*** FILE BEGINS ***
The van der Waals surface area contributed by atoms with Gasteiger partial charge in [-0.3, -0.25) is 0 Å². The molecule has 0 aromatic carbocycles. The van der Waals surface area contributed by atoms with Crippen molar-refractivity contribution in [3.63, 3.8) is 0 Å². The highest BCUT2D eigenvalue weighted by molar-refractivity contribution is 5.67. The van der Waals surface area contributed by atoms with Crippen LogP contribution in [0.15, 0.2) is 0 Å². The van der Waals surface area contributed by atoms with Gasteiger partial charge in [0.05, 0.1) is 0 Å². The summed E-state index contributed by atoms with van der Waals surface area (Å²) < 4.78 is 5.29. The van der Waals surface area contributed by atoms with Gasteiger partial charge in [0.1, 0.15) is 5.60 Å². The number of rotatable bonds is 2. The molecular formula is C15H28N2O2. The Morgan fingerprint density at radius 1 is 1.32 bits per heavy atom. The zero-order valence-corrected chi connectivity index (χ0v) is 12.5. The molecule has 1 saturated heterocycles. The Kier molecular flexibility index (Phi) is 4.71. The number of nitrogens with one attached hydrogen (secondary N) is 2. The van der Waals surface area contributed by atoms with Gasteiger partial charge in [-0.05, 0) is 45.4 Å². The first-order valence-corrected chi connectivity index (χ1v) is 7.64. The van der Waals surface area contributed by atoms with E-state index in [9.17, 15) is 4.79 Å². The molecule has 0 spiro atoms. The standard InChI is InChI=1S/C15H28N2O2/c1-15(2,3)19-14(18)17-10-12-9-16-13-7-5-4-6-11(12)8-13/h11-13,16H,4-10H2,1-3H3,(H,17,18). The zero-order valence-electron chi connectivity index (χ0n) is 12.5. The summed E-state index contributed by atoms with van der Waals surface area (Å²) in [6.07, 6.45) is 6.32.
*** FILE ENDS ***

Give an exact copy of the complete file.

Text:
The van der Waals surface area contributed by atoms with Gasteiger partial charge in [-0.3, -0.25) is 0 Å². The molecule has 0 aromatic carbocycles. The van der Waals surface area contributed by atoms with Crippen molar-refractivity contribution in [3.63, 3.8) is 0 Å². The highest BCUT2D eigenvalue weighted by molar-refractivity contribution is 5.67. The van der Waals surface area contributed by atoms with Crippen LogP contribution in [0.15, 0.2) is 0 Å². The van der Waals surface area contributed by atoms with Gasteiger partial charge in [0.05, 0.1) is 0 Å². The summed E-state index contributed by atoms with van der Waals surface area (Å²) < 4.78 is 5.29. The van der Waals surface area contributed by atoms with Gasteiger partial charge in [0.1, 0.15) is 5.60 Å². The number of rotatable bonds is 2. The molecular formula is C15H28N2O2. The Morgan fingerprint density at radius 1 is 1.32 bits per heavy atom. The zero-order valence-corrected chi connectivity index (χ0v) is 12.5. The molecule has 1 saturated heterocycles. The Kier molecular flexibility index (Phi) is 4.71. The number of nitrogens with one attached hydrogen (secondary N) is 2. The van der Waals surface area contributed by atoms with Gasteiger partial charge in [-0.05, 0) is 45.4 Å². The first-order valence-corrected chi connectivity index (χ1v) is 7.64. The van der Waals surface area contributed by atoms with E-state index in [9.17, 15) is 4.79 Å². The molecule has 0 spiro atoms. The standard InChI is InChI=1S/C15H28N2O2/c1-15(2,3)19-14(18)17-10-12-9-16-13-7-5-4-6-11(12)8-13/h11-13,16H,4-10H2,1-3H3,(H,17,18). The zero-order valence-electron chi connectivity index (χ0n) is 12.5. The summed E-state index contributed by atoms with van der Waals surface area (Å²) in [6.07, 6.45) is 6.32.